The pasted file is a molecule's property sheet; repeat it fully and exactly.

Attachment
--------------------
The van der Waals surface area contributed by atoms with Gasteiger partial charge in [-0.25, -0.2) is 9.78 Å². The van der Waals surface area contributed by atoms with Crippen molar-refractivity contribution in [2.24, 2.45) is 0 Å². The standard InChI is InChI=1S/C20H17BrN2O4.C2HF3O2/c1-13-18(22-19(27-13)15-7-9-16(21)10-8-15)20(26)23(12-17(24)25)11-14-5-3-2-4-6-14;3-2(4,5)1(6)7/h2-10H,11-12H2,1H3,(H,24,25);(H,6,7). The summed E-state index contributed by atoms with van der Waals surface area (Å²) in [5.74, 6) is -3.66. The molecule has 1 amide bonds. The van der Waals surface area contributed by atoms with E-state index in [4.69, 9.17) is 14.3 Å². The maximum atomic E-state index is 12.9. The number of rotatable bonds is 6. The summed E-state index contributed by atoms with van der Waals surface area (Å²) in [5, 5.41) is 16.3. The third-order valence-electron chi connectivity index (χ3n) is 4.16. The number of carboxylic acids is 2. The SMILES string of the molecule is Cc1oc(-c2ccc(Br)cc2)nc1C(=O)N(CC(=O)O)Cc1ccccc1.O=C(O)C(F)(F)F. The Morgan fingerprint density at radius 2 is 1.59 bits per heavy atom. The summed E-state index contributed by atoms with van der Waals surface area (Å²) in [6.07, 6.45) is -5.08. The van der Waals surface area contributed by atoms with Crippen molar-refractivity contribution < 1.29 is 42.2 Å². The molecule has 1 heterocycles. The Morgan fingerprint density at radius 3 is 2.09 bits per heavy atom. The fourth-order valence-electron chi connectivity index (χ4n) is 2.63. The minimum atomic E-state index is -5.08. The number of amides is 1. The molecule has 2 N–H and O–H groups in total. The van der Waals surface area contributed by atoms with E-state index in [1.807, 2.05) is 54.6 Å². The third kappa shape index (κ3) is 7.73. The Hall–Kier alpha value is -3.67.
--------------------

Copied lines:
The van der Waals surface area contributed by atoms with Gasteiger partial charge in [-0.25, -0.2) is 9.78 Å². The van der Waals surface area contributed by atoms with Crippen molar-refractivity contribution in [2.24, 2.45) is 0 Å². The standard InChI is InChI=1S/C20H17BrN2O4.C2HF3O2/c1-13-18(22-19(27-13)15-7-9-16(21)10-8-15)20(26)23(12-17(24)25)11-14-5-3-2-4-6-14;3-2(4,5)1(6)7/h2-10H,11-12H2,1H3,(H,24,25);(H,6,7). The summed E-state index contributed by atoms with van der Waals surface area (Å²) in [5.74, 6) is -3.66. The molecule has 1 amide bonds. The van der Waals surface area contributed by atoms with E-state index in [4.69, 9.17) is 14.3 Å². The maximum atomic E-state index is 12.9. The number of rotatable bonds is 6. The summed E-state index contributed by atoms with van der Waals surface area (Å²) in [5, 5.41) is 16.3. The third-order valence-electron chi connectivity index (χ3n) is 4.16. The number of carboxylic acids is 2. The SMILES string of the molecule is Cc1oc(-c2ccc(Br)cc2)nc1C(=O)N(CC(=O)O)Cc1ccccc1.O=C(O)C(F)(F)F. The Morgan fingerprint density at radius 2 is 1.59 bits per heavy atom. The summed E-state index contributed by atoms with van der Waals surface area (Å²) in [6.07, 6.45) is -5.08. The van der Waals surface area contributed by atoms with Crippen molar-refractivity contribution < 1.29 is 42.2 Å². The molecule has 1 heterocycles. The Morgan fingerprint density at radius 3 is 2.09 bits per heavy atom. The fourth-order valence-electron chi connectivity index (χ4n) is 2.63. The minimum atomic E-state index is -5.08. The number of amides is 1. The molecule has 2 N–H and O–H groups in total. The van der Waals surface area contributed by atoms with E-state index in [1.807, 2.05) is 54.6 Å². The third kappa shape index (κ3) is 7.73. The Hall–Kier alpha value is -3.67.